15. mr Ikesheeny says:

    One pharma concern had a record first quarter profit this year. Thery’re should not be this push-back! I hope Huff-Po can point to Russ’s erudite rebuttal. Where is MMJ injuring pharma’s bottom line?!

    • claygooding says:

      If the DEA can put the cork back in the bottle and stop any legalization efforts then the harm is negligible,,legalization will result in billions lost when people figure out they can grow anything from nerve tonic to sleeping pills in their back yard.

      • claygooding says:

        PS: and it’s non-toxic with the longest running safety record(TMK) of any known therapeutic plant.

    • darkcycle says:

      They stand to lose Billions. With a capitol “B”. Marijuana has a perfect 4000 year safety record, it has zero overdose potential, it’s side effects are easily managed with out additional medication and it has no drug interactions. It is effective in scores of conditions from cancer and M.S. to eating disorders, and even type two diabetes. It helps depression and anxiety (the two most medicated psychiatric illnesses), sleeplessness, PTSD….
      And because of it’s safety and lack of interactions and side effects, it can and SHOULD be used as the front line medication of choice in all of these conditions.
      That is Billions. Perhaps Trillions. It will relegate their patent medications to second choice. That’s why the pushback. I expect they will get more vicious as they continue to lose ground.

      • darkcycle says:

        More than any other consideration, I believe the continued prohibition on marijuana is owing to the damage it can do to the most profitable industry on Earth…Pharmaceuticals.

  16. More like injuring the CIAs bottom line.

  17. darkcycle says:

    Happy Saturday night. “When you smoke as much as me” Bobby Hustle:

  18. Hey, is anybody interested in co-authoring California’s next legalization initiative?

  19. Duncan20903 says:

    Connecticut authorities attempt to minimize the benefits of that State’s decriminalization of petty possession: linky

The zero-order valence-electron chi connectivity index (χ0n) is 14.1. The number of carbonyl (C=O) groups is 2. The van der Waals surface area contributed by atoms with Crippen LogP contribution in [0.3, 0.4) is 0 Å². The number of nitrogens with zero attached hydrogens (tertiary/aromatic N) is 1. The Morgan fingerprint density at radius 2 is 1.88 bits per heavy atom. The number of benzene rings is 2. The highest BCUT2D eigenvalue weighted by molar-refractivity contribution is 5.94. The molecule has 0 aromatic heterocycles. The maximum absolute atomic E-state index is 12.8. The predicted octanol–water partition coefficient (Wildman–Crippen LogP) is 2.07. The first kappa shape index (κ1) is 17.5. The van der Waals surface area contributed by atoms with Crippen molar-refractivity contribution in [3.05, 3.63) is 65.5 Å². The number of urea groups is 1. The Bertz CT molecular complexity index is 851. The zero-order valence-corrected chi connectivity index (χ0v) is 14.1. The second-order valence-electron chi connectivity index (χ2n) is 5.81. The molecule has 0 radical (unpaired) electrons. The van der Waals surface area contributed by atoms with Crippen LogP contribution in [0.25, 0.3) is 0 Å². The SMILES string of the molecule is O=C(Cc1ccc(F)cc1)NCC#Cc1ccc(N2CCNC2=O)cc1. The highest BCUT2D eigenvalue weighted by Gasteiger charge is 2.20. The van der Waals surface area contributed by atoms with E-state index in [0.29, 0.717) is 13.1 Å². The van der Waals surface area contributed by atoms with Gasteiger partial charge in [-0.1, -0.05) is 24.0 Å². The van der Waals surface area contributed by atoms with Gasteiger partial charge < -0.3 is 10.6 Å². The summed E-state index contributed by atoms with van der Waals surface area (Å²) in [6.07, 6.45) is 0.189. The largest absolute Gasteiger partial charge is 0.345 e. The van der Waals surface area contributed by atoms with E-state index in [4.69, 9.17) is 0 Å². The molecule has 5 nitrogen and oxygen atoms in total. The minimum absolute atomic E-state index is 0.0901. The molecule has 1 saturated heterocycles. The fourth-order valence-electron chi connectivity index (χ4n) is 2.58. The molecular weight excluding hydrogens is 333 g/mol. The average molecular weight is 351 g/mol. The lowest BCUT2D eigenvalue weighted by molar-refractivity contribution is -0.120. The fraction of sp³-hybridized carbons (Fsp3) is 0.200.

Chief State’s Attorney Kevin T. Kane was among the bill’s most outspoken opponents. He said he doubted the change would save time for prosecutors.

    And, after talking to several prosecutors recently, they agree it hasn’t, Kane said. “They have not noticed any significant decrease in their workload,” he said. “A lot of the cases, the people who are charged have other charges too.”

    The Police Chiefs Association also was skeptical. South Windsor Police Chief Matthew Reed is co-chairman of the group’s legislative committee and said police rarely charge someone only with marijuana possession. “We don’t just see somebody standing on the corner smoking some marijuana,” he said. “It’s always part of another case.”

    • claygooding says:

      Regardless of it being another part of a crime,,not prosecuting,lab testing and paperwork on felony possession charges alone would reduce their workload some.

  20. Dramereerne says:

    cheap cha de bugre

  21. thelbert says:

    here, in san diego county the authorities are speaking in tongues and pulling constitutional law out of their asses in order to deny citizens have a right to grow whatever they want in their own yards. at the same time the corrupt power elite of san diego wants to shove a giant concrete cross down the throats of every atheist, jew and muslim in the vicinity. almost no one questions whether jesus would approve of giant crosses. seems as if changing the law by way of voting is not really valid if the aristos disapprove.

  22. Peter says:

    I haven’t seen it yet but i’m expecting it: michael phelps’ olympic failures “a result of smoking weed”

    Sabet’s next blog item?

    • Duncan20903 says:

      He’d be winning Olympic gold medals through and including the 2048 Olympics had he never inhaled, no doubt.

  23. mr Ikesheeny says:

    I thought The point,was that society should stop the gross abuse of authority in the name of an unjust probibition policy against what was previously legal.

  24. darkcycle says:

    More good stuff at Alternet. Say what you like about their politics, they are consistently good on legalization issues:

  25. Windy says:

    An article about I-502. WA residents on the couch, what are your thoughts about this?

    • darkcycle says:

      He’s a criminal defense attorney. He specializes in CANNABIS cases. Does it not seem he has an interest in seeing 502 fail? Like…maybe if it passes he HAS TO GO TO WORK DEFENDING ACTUAL HONEST TO GOD CRIMINALS???
      Windy, it’s it’s not even a good argument. The invisible tax that the black market imposes is levied at every turn. The prices are so high because you will go to jail if you are caught selling it. The compensation for that risk comes in the form of black market prices. And realistically the structure he outlines as undesirable looks remarkably like the price structure we have right now! And IIRC not-for-profit groups are EXEMPT from tax.

    • darkcycle says:

      Remember, I-502 will not in any way alter the patient protections or change the MMJ laws as they are written.

Comments are closed.